Cook Islands Cuisine


Tropical regions have a large variety of culinary possibilities, and the Cook Islands are no different. Popular ingredients include fresh fruit—papayas, lemons, limes, coconuts, bananas, mangos, musk melons—all of which make for a refreshing taste for the palate, not to mention a healthy breakfast!


Shellfish, fish, and crabs are other delectable options. One recipe for traditional fermented mitiore calls for capturing tiny white crabs on the beach at night, tying them into a muslin cloth, lightly pounding them with a kitchen mallet until they are slightly mashed, and sprinkling the juice over finely grated coconut. Most recipes use coconut, as the coconut palm can be found on all of the islands.

Some fish are served raw—maroro (flying fish), tuna, or other white fish is marinated for a couple of hours with salt and lemon or lime and then served with coconut cream and cooked root vegetables. Other recipes include cutting raw white fish or shellfish (crab, lobster, shrimp) into cubes and pickling them, creating a succulent and finely-flavored dish.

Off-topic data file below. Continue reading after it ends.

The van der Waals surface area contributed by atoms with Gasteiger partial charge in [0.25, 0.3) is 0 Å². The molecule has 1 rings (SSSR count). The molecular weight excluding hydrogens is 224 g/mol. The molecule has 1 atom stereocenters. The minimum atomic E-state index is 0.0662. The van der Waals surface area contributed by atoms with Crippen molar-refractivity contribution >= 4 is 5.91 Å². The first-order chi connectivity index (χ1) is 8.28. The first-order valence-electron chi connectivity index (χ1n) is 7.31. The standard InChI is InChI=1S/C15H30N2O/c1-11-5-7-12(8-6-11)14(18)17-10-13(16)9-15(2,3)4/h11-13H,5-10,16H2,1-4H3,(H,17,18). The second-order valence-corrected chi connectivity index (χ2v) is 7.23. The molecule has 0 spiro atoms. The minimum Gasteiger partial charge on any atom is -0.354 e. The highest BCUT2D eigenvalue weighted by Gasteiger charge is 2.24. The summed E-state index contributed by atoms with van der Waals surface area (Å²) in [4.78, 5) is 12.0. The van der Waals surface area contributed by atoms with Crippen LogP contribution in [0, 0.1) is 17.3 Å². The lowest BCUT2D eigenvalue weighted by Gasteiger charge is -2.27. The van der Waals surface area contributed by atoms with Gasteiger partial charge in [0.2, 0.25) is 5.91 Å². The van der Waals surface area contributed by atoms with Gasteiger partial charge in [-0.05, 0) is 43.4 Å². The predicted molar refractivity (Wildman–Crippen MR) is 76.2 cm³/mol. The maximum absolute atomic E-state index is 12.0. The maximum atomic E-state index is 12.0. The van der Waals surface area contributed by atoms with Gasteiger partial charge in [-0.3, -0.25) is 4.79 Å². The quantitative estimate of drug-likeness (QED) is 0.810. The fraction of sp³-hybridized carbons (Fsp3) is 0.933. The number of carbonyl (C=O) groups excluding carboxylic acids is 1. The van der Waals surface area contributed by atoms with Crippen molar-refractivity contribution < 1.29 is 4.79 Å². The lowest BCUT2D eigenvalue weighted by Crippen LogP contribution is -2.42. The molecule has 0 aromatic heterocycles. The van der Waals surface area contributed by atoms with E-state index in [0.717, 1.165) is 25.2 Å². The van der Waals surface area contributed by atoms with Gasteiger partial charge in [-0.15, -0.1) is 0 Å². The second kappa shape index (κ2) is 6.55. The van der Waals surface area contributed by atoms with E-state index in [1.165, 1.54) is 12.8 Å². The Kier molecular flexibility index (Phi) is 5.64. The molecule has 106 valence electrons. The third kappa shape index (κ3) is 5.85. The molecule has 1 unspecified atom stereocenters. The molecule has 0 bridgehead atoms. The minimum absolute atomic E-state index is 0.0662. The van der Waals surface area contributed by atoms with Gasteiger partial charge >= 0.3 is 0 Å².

For those who prefer their fish to be cooked, Moana-Roa Mahimahi is a delectable option, with the fish poached in coconut cream and served atop a bed of greens and garnished with fried ginger and fresh lime. Sea cucumbers (matu rori) are also a delicacy, cooked with sauted onion and garlic and served with crusty bread or cooked root vegetables.

Other local dishes include breadfruit (kuru) stew, cooked taro leaves, and various salads such as raro tarati, traditional pawpaw, and pickled fish. Adventurous visitors will enjoy the plethora of unusual dishes that can be sampled in the Cook Islands.